Jesus consistently gives high priority to those who are alienated and without much hope.

In Matthew 25, Jesus makes a radical connection between our encounters and love for the poor, the naked, the hungry, and the stranger, and to himself. The statement that He makes, that when we minister to these neglected individuals, we in fact minister to Jesus himself is scandalous and mind blowing for those of us who might entertain the notion that making the economically poor and those who are marginalized by society an exaggeration of Scripture's call to prioritize the poor.

As we come to the passion work of Christ, maybe the most radical identification of God with the marginalized and humiliated, is where his redemptive work on the cross takes place. The book of Hebrews reminds us that Jesus was crucified outside the city gates of Jerusalem, in a place called Golgotha, the place where criminals and thieves were executed for their crimes.

So, Jesus lays down his sinless life for the redemption of the entire world in this despised place on the margins of both religious and political power and respectability. The significance of this is startling when we consider how Jesus not only lays down His life but His reputation. God allows his only begotten Son to be murdered and crucified alongside criminals, so that everyone in the human race would understand that no one is beyond redemption, or beyond inclusion in his Kingdom.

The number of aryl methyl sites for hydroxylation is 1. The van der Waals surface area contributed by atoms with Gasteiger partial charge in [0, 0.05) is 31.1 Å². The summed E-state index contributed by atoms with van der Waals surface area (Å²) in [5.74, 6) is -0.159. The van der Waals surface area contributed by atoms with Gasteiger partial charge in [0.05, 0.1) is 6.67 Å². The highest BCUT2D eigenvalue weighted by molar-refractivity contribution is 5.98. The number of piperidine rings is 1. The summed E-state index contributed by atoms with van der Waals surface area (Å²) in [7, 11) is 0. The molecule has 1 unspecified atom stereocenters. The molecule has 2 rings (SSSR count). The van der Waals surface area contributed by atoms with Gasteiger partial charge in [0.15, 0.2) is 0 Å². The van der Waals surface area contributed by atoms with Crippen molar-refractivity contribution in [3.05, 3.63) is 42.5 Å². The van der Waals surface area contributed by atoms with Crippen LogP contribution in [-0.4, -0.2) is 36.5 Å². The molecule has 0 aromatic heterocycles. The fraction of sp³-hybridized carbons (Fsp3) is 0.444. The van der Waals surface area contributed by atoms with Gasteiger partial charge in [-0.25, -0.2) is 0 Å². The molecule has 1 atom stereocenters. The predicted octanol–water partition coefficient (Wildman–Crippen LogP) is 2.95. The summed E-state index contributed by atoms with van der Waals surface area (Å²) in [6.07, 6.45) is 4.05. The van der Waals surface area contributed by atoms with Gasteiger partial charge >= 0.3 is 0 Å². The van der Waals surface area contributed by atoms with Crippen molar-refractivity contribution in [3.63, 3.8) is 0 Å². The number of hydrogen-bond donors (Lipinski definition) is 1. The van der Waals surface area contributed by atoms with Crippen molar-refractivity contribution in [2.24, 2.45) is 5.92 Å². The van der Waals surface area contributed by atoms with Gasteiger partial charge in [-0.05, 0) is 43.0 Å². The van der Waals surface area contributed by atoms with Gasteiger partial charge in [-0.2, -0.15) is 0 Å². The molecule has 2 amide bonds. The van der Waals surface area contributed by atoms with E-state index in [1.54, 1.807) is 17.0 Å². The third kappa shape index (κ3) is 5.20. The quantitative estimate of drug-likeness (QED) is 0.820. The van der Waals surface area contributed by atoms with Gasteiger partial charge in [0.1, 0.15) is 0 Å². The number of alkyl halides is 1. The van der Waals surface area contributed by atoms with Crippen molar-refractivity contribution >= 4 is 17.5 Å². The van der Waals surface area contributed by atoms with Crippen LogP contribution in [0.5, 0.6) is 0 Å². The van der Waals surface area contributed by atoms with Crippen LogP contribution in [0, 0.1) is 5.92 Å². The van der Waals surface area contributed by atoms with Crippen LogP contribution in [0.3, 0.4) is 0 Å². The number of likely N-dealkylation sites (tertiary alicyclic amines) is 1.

Redemption is offered to all, regardless of the severity of our past trespasses or sinfulness.

When I reflect on the last hours of Jesus' life before his crucifixion, what stands out is the way he was insulted and mocked by the crowds. The Bible says that they hurled all sorts of terrible insults at him. (Luke 22:65 NLT) This verbal abuse is a significant way that the suffering of Jesus is connected to our undocumented neighbors.

When I think of the myriad of insults that I have heard in the last ten years working to lift up the needs of the undocumented and to make changes in our broken immigration laws, I have been both shocked and appalled at the insults levied against these men, women and children who, yes have broken laws to be in this country, but, who have also been hired, used and often abused by employers and our economic system in need of cheap labor. Because of their vulnerable status, it has become common to scapegoat and hurl insults at them without regard to the fact that they are human beings created in the image of God. What has been most shocking is when these types of insults have been made by those claiming to be followers of Christ.

In Jesus' false conviction, beating, suffering, enduring of all kinds insults, and in His brutal death, everyone would see that His forgiving grace is for all, and that redemption is offered to all, regardless of the severity of our past trespasses or sinfulness.

So, when we speak about God's love for the stranger, it is not a conversation that is based on any one particular verse pulled randomly from an ancient text, but a striking truth that is rooted in the entire revelation of God's salvific activity that culminates on the cross. This indeed is Good News to the poor, and to all believers redeemed by the radical love of Jesus.

Here is the video of Noel's lecture, which is a longer version of the above blog:

Also, I am a supported of the work of the Evangelical Immigration Table and have signed their call for a just solution. You can find more information about the EIT here.

Posted:March 20, 2014 at 10:00 am